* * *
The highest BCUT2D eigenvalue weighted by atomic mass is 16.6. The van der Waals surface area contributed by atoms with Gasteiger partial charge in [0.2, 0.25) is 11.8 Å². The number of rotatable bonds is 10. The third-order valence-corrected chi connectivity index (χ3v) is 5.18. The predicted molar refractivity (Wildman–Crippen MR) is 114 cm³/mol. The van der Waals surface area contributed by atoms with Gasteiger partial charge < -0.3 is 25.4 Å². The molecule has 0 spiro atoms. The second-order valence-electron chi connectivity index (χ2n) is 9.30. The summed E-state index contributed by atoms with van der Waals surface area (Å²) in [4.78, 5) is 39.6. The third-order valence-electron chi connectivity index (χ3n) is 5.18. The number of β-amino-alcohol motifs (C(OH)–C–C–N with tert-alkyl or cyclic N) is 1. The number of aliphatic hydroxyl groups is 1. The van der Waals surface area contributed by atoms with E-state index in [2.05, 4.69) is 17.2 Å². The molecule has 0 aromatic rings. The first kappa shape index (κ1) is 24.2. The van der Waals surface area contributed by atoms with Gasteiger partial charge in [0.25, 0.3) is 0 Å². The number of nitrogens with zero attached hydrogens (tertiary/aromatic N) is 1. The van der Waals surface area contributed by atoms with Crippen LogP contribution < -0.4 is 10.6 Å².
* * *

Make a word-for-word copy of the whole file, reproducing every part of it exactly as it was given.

The highest BCUT2D eigenvalue weighted by atomic mass is 16.6. The van der Waals surface area contributed by atoms with Gasteiger partial charge in [0.2, 0.25) is 11.8 Å². The number of rotatable bonds is 10. The third-order valence-corrected chi connectivity index (χ3v) is 5.18. The predicted molar refractivity (Wildman–Crippen MR) is 114 cm³/mol. The van der Waals surface area contributed by atoms with Gasteiger partial charge < -0.3 is 25.4 Å². The molecule has 0 spiro atoms. The second-order valence-electron chi connectivity index (χ2n) is 9.30. The summed E-state index contributed by atoms with van der Waals surface area (Å²) in [4.78, 5) is 39.6. The third-order valence-electron chi connectivity index (χ3n) is 5.18. The number of β-amino-alcohol motifs (C(OH)–C–C–N with tert-alkyl or cyclic N) is 1. The number of aliphatic hydroxyl groups is 1. The van der Waals surface area contributed by atoms with E-state index in [2.05, 4.69) is 17.2 Å². The molecule has 0 aromatic rings. The first kappa shape index (κ1) is 24.2. The van der Waals surface area contributed by atoms with Gasteiger partial charge in [0.25, 0.3) is 0 Å². The number of nitrogens with zero attached hydrogens (tertiary/aromatic N) is 1. The van der Waals surface area contributed by atoms with Crippen LogP contribution < -0.4 is 10.6 Å².